Malva’s Art And The Lost Identity

Omar Hamdi (or Malva) was born in the city of Hasaka in Rojava northern Syria in 1951. He started to paint at an early age. His father opposed his work with art but Malva didn’t give up painting. Instead, he painted on thick plastic sugar bags. He took his paintings with him on a truck full of chickens and sheep toward Damascus, the city where he started his first gallery in his twenties. However, he wasn’t satisfied with the reactions to his gallery so he took his paintings and burned them outside Damascus. 12107147_10153713121003872_1100160649063816115_n

He took private lessons on international art, and in 1971 he started to teach Fine Art at Damascus University of Art.

Malva moved to Beirut and from there, he took the most dangerous trip of his life by taking a little fishing boat toward Europe and then he migrated to Vienna.omar_hamdi_malva_2-1

He wrote numerous books like The Life and The Color which was published in Damascus, as well as Min-Min World Art and Album Malva which were published in Vienna.

Malva was criticized by Kurds for not mentioning his Kurdish roots officially after he became known internationally. He said: “As a Syrian artist, I will always be considered the most Influential artist, because of my Syrian roots that will be the last roots to die on this earth”.

Don’t Kill

Malva is considered as the most influential artist and writer in Kurdish history. He did a number of international galleries in Fondly NYC, CHICAGO, LA, Balm Beige in Paris, Franklin Stein in Berlin and Modern Art in Vienna. His final exhibition was called The Last Witness.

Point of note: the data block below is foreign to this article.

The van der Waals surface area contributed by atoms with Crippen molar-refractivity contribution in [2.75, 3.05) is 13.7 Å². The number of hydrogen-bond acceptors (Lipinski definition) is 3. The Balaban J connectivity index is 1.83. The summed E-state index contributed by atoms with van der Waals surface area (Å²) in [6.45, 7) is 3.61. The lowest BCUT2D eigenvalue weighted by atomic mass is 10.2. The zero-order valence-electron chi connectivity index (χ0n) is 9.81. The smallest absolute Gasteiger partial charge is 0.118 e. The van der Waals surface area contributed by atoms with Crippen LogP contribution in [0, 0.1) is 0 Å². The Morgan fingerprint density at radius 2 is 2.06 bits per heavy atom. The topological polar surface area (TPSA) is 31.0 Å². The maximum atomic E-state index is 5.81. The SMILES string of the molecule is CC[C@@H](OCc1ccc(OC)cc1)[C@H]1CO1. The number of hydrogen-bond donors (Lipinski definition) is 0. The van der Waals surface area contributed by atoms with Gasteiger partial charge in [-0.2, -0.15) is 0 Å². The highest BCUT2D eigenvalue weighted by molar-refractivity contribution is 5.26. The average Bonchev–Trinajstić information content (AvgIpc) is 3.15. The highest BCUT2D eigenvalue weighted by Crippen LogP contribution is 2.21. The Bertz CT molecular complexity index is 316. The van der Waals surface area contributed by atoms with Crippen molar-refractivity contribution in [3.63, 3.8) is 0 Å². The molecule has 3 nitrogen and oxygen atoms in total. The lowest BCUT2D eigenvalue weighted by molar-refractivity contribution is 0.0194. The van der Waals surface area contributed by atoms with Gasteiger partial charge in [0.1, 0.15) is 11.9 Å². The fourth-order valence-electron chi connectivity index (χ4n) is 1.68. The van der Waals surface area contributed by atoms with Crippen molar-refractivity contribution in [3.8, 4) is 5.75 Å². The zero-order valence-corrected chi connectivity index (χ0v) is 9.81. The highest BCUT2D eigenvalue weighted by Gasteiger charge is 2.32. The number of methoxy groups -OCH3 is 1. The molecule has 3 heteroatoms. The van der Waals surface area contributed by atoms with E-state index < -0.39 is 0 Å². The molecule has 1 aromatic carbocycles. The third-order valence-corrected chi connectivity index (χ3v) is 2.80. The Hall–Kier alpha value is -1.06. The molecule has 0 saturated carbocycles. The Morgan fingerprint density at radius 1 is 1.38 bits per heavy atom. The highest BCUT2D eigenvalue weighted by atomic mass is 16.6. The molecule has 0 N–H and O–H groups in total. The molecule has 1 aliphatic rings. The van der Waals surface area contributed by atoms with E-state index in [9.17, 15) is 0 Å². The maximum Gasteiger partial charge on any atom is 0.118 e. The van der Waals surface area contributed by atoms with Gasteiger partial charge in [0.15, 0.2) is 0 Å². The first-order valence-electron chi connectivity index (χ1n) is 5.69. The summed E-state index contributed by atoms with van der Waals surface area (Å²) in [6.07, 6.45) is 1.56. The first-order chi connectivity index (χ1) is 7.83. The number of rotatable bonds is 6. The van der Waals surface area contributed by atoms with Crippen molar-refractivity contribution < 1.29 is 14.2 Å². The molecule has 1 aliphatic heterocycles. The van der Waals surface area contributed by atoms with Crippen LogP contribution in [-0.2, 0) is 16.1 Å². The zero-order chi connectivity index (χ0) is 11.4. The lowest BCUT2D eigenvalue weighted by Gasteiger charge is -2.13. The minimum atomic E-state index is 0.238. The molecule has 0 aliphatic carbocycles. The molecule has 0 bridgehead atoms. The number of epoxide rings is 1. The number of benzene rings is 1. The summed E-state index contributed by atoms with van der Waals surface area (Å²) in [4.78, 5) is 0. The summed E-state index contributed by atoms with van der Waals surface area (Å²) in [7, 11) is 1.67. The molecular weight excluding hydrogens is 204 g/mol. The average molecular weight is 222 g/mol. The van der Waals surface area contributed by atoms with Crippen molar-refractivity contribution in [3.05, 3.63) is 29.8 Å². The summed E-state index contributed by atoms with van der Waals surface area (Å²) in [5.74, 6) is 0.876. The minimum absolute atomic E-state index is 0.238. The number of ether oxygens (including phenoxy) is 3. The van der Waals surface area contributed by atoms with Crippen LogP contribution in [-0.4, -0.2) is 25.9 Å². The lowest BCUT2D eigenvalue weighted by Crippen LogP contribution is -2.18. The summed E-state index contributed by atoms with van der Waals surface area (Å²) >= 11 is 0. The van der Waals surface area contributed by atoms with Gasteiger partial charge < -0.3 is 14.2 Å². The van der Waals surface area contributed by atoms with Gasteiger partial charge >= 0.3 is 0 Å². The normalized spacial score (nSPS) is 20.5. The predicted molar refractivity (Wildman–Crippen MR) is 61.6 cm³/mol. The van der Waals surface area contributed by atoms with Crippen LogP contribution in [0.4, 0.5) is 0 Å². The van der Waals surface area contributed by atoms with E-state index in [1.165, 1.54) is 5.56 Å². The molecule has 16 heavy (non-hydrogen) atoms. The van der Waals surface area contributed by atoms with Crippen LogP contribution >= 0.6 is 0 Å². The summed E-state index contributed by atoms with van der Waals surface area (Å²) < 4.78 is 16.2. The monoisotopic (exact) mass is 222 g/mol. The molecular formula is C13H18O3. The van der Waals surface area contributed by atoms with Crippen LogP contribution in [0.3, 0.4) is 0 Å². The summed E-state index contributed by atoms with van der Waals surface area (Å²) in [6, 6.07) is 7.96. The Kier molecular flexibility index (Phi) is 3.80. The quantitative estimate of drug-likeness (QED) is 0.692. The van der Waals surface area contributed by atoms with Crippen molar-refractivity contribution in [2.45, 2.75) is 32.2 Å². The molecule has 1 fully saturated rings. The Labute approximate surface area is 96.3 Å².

The Red River
The Model
Peter Reisinger

In 2012 Malva wrote:

“50 years of full time work

and I carry inside me the story of my people

the story of finding the secret of the colors

at the time where hypocrisy took over justice

I carry the features of my children

and the memory of my body

in a fake passport

from one place to another around the world

Exile is the only language of my paintings

or a homeland is painting my death

50 years and I am still this obscene meditator

in silence

in human’s body

in the trees or in the stones

I write my letters to the battlefields

to the cellars of tyranny

and I sit next to a woman I love

she looks like the sun

and I wait”

Malva passed away last Sunday in Vienna at the age of 63 from an incurable disease.